Reading wine labels: Contains Sulphites

Should we be worried?
In May I popped into RAW, the natural wine fair held annually in London. There is some debate about exactly what a natural wine is and the subject is worthy of a future blog of its own. Perhaps it may come as a surprise to find that even many so-called 'natural' wines and organic wine have the words "Contains sulphites" (or sulfites) on their labels, words which don't sound very wholesome... 

So what are sulphites, why are they in wine and should we be worried about them?Contains sulphites.jpg
In wine sulphites are effectively sulphur dioxide (E220) which is a natural by-product (in very small amounts) of the fermentation process; but it is also often added to wine at various stages of the wine-making process as a preservative, to stop oxidation and to kill bacteria. Potassium metabisulphite (E224) may be added as an alternative as it releases sulphur dioxide from grapes for the same purposes.
It is as a result of the EU food allergens labelling regulations that those words of warning are required on the label of wines if they contain more than 10 parts per million ("PPM") of sulphites, equivalent to 10 mg per litre. Sulphites and/ or sulphur dioxide are an allergen for a small number of people who can display asthmatic symptoms when in contact with them. Obviously if you are one of the unfortunate few with that sensitivity you should avoid wines containing sulphites or choose those with very low levels - sulphur detection strips are readily available online.
Sulphites in wine have also been thought to be the cause of headaches for some people. However following several studies this theory has largely been disproved. See below for our tips for avoiding wine headaches.
The level of sulphites in wine range from about 10 PPM to c.350 PPM. A range of 10 to 40 PPM is considered 'normal' i.e. the wine has only naturally occurring sulphur, so you may see on labels "No added sulphites". But to put things in context, many foodstuffs contain higher levels than most wine e.g. fresh fruit salads, fruit squash, soy sauce and most processed foods. Dried fruits can be especially high in sulphites at up to c.3000 PPM so in comparison 350 PPM does not seem particularly high. By the way, white wines generally have more sulphites than red wine as they are more susceptible to oxidation, not having the high levels of natural antioxidants that red wines have.

The good news is that the permitted levels are much lower than they used to be so winemakers have to control contact with oxygen much more tightly and should therefore use sulphur dioxide sparingly.

Harmless sulphites can sometimes be detected by a struck match aroma which some people think adds character to certain wines.  If you don't like this aroma in your wine the simple solution is to decant the wine and chill it.

Reducing sulphites in wine
Test tube.jpgOne way to reduce sulphites in wines is to add hydrogen peroxide; this substance oxidises the sulphites and converts them to the inoffensive hydrogen sulphate. There are some products based on food-grade hydrogen peroxide being marketed as a means of removing sulphites from wine but they are not yet available in the UK. The jury is still out though personally I think adding even food-grade hydrogen peroxide sounds far more scary than drinking a wine with safe levels of sulphur dioxide.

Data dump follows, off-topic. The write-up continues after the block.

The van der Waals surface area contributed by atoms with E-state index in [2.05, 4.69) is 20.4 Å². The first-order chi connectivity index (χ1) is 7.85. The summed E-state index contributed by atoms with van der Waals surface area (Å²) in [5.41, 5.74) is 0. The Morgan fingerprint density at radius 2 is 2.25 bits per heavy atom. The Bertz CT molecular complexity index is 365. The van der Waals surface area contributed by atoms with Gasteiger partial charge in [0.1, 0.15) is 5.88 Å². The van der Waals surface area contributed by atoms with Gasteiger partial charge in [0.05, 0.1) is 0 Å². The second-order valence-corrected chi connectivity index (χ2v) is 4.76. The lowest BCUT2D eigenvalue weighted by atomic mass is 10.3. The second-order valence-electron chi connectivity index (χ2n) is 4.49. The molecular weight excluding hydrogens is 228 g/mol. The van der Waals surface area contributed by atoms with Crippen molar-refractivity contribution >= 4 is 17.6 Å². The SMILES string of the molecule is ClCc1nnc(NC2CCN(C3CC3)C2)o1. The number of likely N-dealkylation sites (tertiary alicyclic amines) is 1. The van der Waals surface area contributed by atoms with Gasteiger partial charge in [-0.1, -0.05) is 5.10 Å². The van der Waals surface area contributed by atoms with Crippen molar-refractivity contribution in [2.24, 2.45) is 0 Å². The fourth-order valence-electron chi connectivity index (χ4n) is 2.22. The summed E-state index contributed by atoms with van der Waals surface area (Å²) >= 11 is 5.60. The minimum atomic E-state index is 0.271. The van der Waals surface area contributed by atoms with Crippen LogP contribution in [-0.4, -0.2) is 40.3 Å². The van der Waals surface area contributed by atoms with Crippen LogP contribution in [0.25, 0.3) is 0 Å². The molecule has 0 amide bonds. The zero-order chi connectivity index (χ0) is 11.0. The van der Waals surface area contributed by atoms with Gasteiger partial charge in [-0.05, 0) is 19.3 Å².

Sulphite-free wines?
As traces of sulphites are produced during fermentation, no wine is truly sulphite-free. It is possible however to make wine without introducing any additional sulphur dioxide but great care has to be taken from the time the grapes are picked through to bottling the wine to avoid oxidation which can kill a wine's fruit flavours. As you can imagine larger, more commercial wine companies are less likely to invest the time and precision needed to control exposure to oxygen so it is generally smaller producers who are looking for a more natural wine reflecting the 'terroir' who produce wine without added sulphites.
The results can be amazing - wines without added sulphur dioxide are considered to have brighter flavours and colour (especially for red wine since sulphur dioxide boosts the extraction of pigments in the wine-making process). But given the risk of oxidation these wines won't keep long and can spoil very easily thus ruining those brighter flavours that the producer has strived to encourage. There is also the danger of the wine developing a very unpleasant 'mousy' character which cannot be cured by decanting or any other means.
So, don't be put off by those words "Contains sulphites" unless you have or suspect you have a sensitivity to them. And if you get chance to try a "No added sulphites" wine, give it a try - but don't keep the bottle open for long!
Wine Headaches
If you are one of those people who suffers from headaches whenever they drink wine even in small amounts, I firstly recommend avoiding cheap wine - you may think this is just an effort to tempt you to buy wines with attitude but in general cheaper wines are less well made and more likely to have been adjusted with additional sugar, alcohol, oak flavourings etc. It may also be worth trying to avoid oaked wines and grapes particularly high in tannins like Cabernet Sauvignon, Touriga Nacional and Nebbiolo as my theory (not scientifically proven) is that the tannins which develop in wine aged in oak can be the cause of headaches for some people.


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Lindsay Cornelissen DipWSET is passionate about good quality wine and set up her online wine business, Wines With Attitude, to share that passion with other wine lovers.

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